HealthCare Theory and Planning 101: The major driver of excessive cost and poor quality medical care in the United States is the misalignment of financial incentives. In a fee-for-service environment doctors do more exams, order redundant tests, and perform unneeded treatments, because the more they do, the more they are paid. You eat what you kill, even if it is the patient.
At the heart of healthcare reform is the alignment of incentives. This means either financially punishing docs for excessive, out of date, poor quality care, or increasing their income when they do the “right” thing. The carrot and stick approach to re-educating irresponsible physicians. The future rides on the idea that if you fix the dollars, you will fix the docs. They are wrong.
Corrupt: having a willingness to act dishonestly in return for money. If it were true that physicians compromise human health to enhance their own incomes, then such a horrendous callous neglect, deliberately or not, of their oath and profession would be the very definition of corruption. Hippocratic would be purely hypocritical.
The problem with this idea, on which healthcare pundits hang tomorrow’s patient care, is that it ignores the reality of how medicine is actually practiced by the average doctor.
In my entire career I have never made a single medical decision based on how much money it would mean for me. Please note that I said 100% never. In addition, I have never, not once, heard a physician justify a medical recommendation by the need to line their own pockets. It is not that there is a secret rule never to mention such an abomination and betrayal; it is simply not how doctors make decisions.
I am not so naive to ignore or discount that there are a few greedy morally starved bad actors that pathetically call themselves physicians, but they are uncommon and must be ostracized and exiled, not addressed with pathetic incentives. You cannot fix evil with good works. I also understand that there are sections of the healthcare industry that are heavily profit motivated. However, the vast majority of docs, while they desire and deserve a solid income, do not consider their own welfare when deciding how to treat patients.
–No medical school lecture has ever discussed profit as the primary or secondary goal of individual medical planning.
– No authoritative medical research article ever recommends an intervention based on making more money.
-No medical conference, tumor board, M&M or data discussion ever supported a higher cost, higher margin, poorer outcome therapy, simply because it was a chance to make big bucks
-Of all the professional disagreements I have ever had or heard, none were about trying to choose the most profitable therapy over the benefit of the patient.
-No multiple choice examination answer was ever “A and C”, where A is a treatment and C is the largest amount to bill.
-Medical education does not even contain a class on economics, financial planning, investments or double-entry bookkeeping.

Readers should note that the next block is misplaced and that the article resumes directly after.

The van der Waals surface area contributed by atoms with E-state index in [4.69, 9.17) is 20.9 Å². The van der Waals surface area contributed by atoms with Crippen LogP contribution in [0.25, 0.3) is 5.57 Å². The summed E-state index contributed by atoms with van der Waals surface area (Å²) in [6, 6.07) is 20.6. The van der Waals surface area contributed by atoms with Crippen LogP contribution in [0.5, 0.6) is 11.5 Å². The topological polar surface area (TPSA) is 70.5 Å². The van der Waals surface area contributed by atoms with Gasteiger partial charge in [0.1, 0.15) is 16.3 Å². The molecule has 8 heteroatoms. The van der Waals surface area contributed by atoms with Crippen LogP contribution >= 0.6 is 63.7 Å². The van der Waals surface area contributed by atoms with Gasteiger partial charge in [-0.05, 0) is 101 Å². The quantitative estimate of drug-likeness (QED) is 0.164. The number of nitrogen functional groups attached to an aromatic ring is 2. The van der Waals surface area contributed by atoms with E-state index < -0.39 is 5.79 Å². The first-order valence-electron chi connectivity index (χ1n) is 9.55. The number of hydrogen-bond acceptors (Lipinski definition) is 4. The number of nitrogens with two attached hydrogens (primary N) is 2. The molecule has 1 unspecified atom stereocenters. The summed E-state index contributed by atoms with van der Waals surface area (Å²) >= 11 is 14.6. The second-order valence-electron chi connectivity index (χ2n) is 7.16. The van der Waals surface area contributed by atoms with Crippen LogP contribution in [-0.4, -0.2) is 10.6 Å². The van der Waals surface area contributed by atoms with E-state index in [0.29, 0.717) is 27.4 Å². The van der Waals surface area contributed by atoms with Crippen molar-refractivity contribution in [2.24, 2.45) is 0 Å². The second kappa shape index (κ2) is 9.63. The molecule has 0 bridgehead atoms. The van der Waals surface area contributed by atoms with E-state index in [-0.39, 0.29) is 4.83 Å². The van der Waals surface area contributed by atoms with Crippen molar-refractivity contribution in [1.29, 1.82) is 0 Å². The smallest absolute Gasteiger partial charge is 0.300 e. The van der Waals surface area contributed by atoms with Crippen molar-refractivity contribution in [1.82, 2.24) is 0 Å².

Doctors are motivated constantly by the fear they will make mistakes and by guilt from the mistakes they have already made. They do their best for their friends, family and neighbors, patients all. They focus on healing with the intention of helping their fellowman. Notoriously ignorant about budgets and finance, trained to ignore cost, they may do too much and spend too much, but it is because the bottom line, anyone’s bottom line, is simply not on their radar.
While a small percentage of minor individual health decisions may be subtlety influenced by reimbursement, the vast majority are not. Therefore, if I am correct, if riches are not a primary motivation, then “aligning incentives,” paying doctors more to do a better job, will fail to control costs or insure quality. A “reimburse for quality strategy” will have marginal success. Doctors will continue to make the big decisions, which they believe produce the best result, regardless of what it does to their income.
Doctors are not corrupt. Paying them more to modify that which they have already committed their lives will fail. Therefore, how should we “fix” doctors?
The answer is data. Doctors respond to objective high quality information about benefits, side effects and net results. Physicians wish to give perfect care. Therefore, if they are told that a test is redundant or useless, a treatment too toxic or that the most effective remedy is the safest and simplest, docs will change and implement. If you give physicians actionable feedback about the results of their own practice, they will listen, learn and act. Doctors are about doing the right thing. To change their practice you need only to show them what that is.
Some will say that I am ignorant to the reality of human nature. I say profit based decision making is foreign to a profession whose primary drive is altruism, whose discipline is science, whose love is the art of caring and who are reminded everyday of the frailty of life and their fellowman. Corrupt that motivation and reform efforts will fail.